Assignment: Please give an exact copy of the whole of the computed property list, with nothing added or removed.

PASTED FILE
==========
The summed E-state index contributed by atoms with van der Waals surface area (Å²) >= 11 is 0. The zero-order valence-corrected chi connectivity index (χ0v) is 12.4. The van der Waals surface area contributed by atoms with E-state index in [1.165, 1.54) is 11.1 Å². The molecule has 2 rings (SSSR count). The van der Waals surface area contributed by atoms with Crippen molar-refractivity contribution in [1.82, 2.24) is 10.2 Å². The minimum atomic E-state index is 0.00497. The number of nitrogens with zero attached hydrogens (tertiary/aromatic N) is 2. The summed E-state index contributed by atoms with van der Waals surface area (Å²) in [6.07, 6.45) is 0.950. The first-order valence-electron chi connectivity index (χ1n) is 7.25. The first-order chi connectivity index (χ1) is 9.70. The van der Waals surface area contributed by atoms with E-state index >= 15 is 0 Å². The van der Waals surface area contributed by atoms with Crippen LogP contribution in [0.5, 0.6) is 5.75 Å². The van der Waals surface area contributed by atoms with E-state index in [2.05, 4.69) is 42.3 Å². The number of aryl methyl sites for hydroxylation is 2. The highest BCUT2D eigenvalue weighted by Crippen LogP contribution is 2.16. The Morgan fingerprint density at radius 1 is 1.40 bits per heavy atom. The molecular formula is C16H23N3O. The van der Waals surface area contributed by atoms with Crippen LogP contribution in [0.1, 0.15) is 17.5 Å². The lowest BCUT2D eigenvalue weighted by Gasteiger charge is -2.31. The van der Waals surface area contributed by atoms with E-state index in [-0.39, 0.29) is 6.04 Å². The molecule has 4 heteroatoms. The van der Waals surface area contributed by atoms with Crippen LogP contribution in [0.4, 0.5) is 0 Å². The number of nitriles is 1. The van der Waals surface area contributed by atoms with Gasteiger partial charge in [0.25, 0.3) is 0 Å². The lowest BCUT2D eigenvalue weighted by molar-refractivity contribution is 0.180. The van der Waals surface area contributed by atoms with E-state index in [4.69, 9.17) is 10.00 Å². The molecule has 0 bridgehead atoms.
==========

The summed E-state index contributed by atoms with van der Waals surface area (Å²) >= 11 is 0. The zero-order valence-corrected chi connectivity index (χ0v) is 12.4. The van der Waals surface area contributed by atoms with E-state index in [1.165, 1.54) is 11.1 Å². The molecule has 2 rings (SSSR count). The van der Waals surface area contributed by atoms with Crippen molar-refractivity contribution in [1.82, 2.24) is 10.2 Å². The minimum atomic E-state index is 0.00497. The number of nitrogens with zero attached hydrogens (tertiary/aromatic N) is 2. The summed E-state index contributed by atoms with van der Waals surface area (Å²) in [6.07, 6.45) is 0.950. The first-order valence-electron chi connectivity index (χ1n) is 7.25. The first-order chi connectivity index (χ1) is 9.70. The van der Waals surface area contributed by atoms with E-state index >= 15 is 0 Å². The van der Waals surface area contributed by atoms with Crippen LogP contribution in [0.5, 0.6) is 5.75 Å². The van der Waals surface area contributed by atoms with E-state index in [2.05, 4.69) is 42.3 Å². The number of aryl methyl sites for hydroxylation is 2. The highest BCUT2D eigenvalue weighted by Crippen LogP contribution is 2.16. The Morgan fingerprint density at radius 1 is 1.40 bits per heavy atom. The molecular formula is C16H23N3O. The van der Waals surface area contributed by atoms with Crippen LogP contribution in [0.1, 0.15) is 17.5 Å². The lowest BCUT2D eigenvalue weighted by Gasteiger charge is -2.31. The van der Waals surface area contributed by atoms with E-state index in [-0.39, 0.29) is 6.04 Å². The molecule has 4 heteroatoms. The van der Waals surface area contributed by atoms with Crippen LogP contribution in [0.4, 0.5) is 0 Å². The number of nitriles is 1. The van der Waals surface area contributed by atoms with Gasteiger partial charge in [0.25, 0.3) is 0 Å². The lowest BCUT2D eigenvalue weighted by molar-refractivity contribution is 0.180. The van der Waals surface area contributed by atoms with E-state index in [4.69, 9.17) is 10.00 Å². The molecule has 0 bridgehead atoms.